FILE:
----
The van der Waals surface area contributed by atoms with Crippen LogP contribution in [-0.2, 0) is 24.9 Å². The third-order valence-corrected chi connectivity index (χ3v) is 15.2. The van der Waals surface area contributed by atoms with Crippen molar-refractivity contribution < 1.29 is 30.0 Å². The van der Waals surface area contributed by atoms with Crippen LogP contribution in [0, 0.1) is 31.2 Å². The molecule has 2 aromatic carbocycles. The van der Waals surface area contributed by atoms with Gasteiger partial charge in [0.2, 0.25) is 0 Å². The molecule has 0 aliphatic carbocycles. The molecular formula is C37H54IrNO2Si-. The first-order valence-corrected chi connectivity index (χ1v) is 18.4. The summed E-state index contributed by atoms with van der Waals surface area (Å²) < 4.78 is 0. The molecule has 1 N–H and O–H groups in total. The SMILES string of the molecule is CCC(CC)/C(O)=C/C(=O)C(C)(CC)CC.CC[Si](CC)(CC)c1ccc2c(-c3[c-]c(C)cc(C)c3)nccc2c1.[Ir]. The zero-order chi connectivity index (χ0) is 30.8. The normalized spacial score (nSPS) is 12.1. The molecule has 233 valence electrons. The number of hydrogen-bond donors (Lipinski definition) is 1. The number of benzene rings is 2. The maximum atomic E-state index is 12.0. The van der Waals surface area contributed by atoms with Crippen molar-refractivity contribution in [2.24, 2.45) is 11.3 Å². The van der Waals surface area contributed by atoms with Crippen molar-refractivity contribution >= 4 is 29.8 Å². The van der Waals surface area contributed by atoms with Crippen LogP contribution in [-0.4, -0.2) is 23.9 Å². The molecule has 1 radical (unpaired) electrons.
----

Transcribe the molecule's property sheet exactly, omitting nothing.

The van der Waals surface area contributed by atoms with Crippen LogP contribution in [-0.2, 0) is 24.9 Å². The third-order valence-corrected chi connectivity index (χ3v) is 15.2. The van der Waals surface area contributed by atoms with Crippen molar-refractivity contribution < 1.29 is 30.0 Å². The van der Waals surface area contributed by atoms with Crippen LogP contribution in [0, 0.1) is 31.2 Å². The molecule has 2 aromatic carbocycles. The van der Waals surface area contributed by atoms with Gasteiger partial charge in [0.2, 0.25) is 0 Å². The molecule has 0 aliphatic carbocycles. The molecular formula is C37H54IrNO2Si-. The first-order valence-corrected chi connectivity index (χ1v) is 18.4. The summed E-state index contributed by atoms with van der Waals surface area (Å²) < 4.78 is 0. The molecule has 1 N–H and O–H groups in total. The SMILES string of the molecule is CCC(CC)/C(O)=C/C(=O)C(C)(CC)CC.CC[Si](CC)(CC)c1ccc2c(-c3[c-]c(C)cc(C)c3)nccc2c1.[Ir]. The zero-order chi connectivity index (χ0) is 30.8. The normalized spacial score (nSPS) is 12.1. The molecule has 233 valence electrons. The number of hydrogen-bond donors (Lipinski definition) is 1. The number of benzene rings is 2. The maximum atomic E-state index is 12.0. The van der Waals surface area contributed by atoms with Crippen molar-refractivity contribution in [2.24, 2.45) is 11.3 Å². The van der Waals surface area contributed by atoms with Crippen molar-refractivity contribution >= 4 is 29.8 Å². The van der Waals surface area contributed by atoms with Crippen LogP contribution in [-0.4, -0.2) is 23.9 Å². The molecule has 1 radical (unpaired) electrons.